Do We Ask And Expect Too Much From Mediation? (A Fourth Circuit Mediation Order)

By Donald L. Swanson Sometimes, mediation is asked and expected to do a lot. And sometimes mediation is asked and expected to do more than it can actually perform: i.e., many puzzles and problems defy solution. A new mediation order out of the U.S. Fourth Circuit Court of Appeals asks and hopes for a lot from... Continue Reading →

Mediation in New Zealand — A Study on How It’s Done

By: Donald L. Swanson Sometimes it’s helpful, in understanding our own situation, to look at someone else’s. Mediation is a common tool for resolving commercial disputes in New Zealand.  A 2017 study of mediation in New Zealand reveals how it's done there: “From Anecdote to Evidence: The New Zealand Commercial Mediation Market [Fn. 1]. General Findings... Continue Reading →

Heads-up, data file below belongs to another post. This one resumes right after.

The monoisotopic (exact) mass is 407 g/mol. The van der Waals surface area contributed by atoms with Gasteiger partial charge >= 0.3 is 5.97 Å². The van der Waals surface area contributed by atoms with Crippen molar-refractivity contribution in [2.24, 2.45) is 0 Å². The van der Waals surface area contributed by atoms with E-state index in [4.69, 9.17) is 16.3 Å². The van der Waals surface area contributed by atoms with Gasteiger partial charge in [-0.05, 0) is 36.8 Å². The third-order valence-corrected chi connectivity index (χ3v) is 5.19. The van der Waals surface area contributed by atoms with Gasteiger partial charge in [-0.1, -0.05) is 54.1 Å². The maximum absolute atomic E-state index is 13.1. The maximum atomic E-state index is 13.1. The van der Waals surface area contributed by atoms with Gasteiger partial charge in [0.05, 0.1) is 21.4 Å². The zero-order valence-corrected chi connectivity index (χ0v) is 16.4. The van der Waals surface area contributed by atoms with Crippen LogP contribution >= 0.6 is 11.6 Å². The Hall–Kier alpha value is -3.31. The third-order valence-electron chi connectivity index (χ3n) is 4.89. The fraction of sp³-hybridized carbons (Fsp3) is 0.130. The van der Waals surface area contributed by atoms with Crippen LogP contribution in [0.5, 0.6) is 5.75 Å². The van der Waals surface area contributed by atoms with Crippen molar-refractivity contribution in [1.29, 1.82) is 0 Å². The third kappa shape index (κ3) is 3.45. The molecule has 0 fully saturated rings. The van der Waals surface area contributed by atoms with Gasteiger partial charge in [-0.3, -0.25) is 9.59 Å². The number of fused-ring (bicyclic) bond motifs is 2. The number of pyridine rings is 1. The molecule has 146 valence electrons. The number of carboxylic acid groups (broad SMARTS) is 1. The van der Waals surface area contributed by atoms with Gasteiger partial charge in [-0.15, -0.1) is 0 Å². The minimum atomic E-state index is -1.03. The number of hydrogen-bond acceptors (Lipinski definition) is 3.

Are Emotional Arguments Helpful or Harmful in Mediating Commercial Disputes?

By: Donald L Swanson Settlement = Assessment of Risks + Math I made up this unsophisticated formula decades ago to explain what happens when a negotiated settlement occurs in a commercial dispute. What I’ve found, since then, is that the formula holds true in the vast majority of cases—even when emotions and tempers are on edge.... Continue Reading →

Caucus Inadequacy and the Joint Session Solution for Multi-Party Mediations

  By: Donald L Swanson Let’s say that a mediation among four parties or more is a “multi-party” mediation. Caucus Inadequacy Here’s how a caucus format works—inadequately—in a mediation among four parties: the mediation starts at 9:00 a.m. with a half-hour joint session to set the rules and format, whereupon, the parties split into sequestered conference... Continue Reading →

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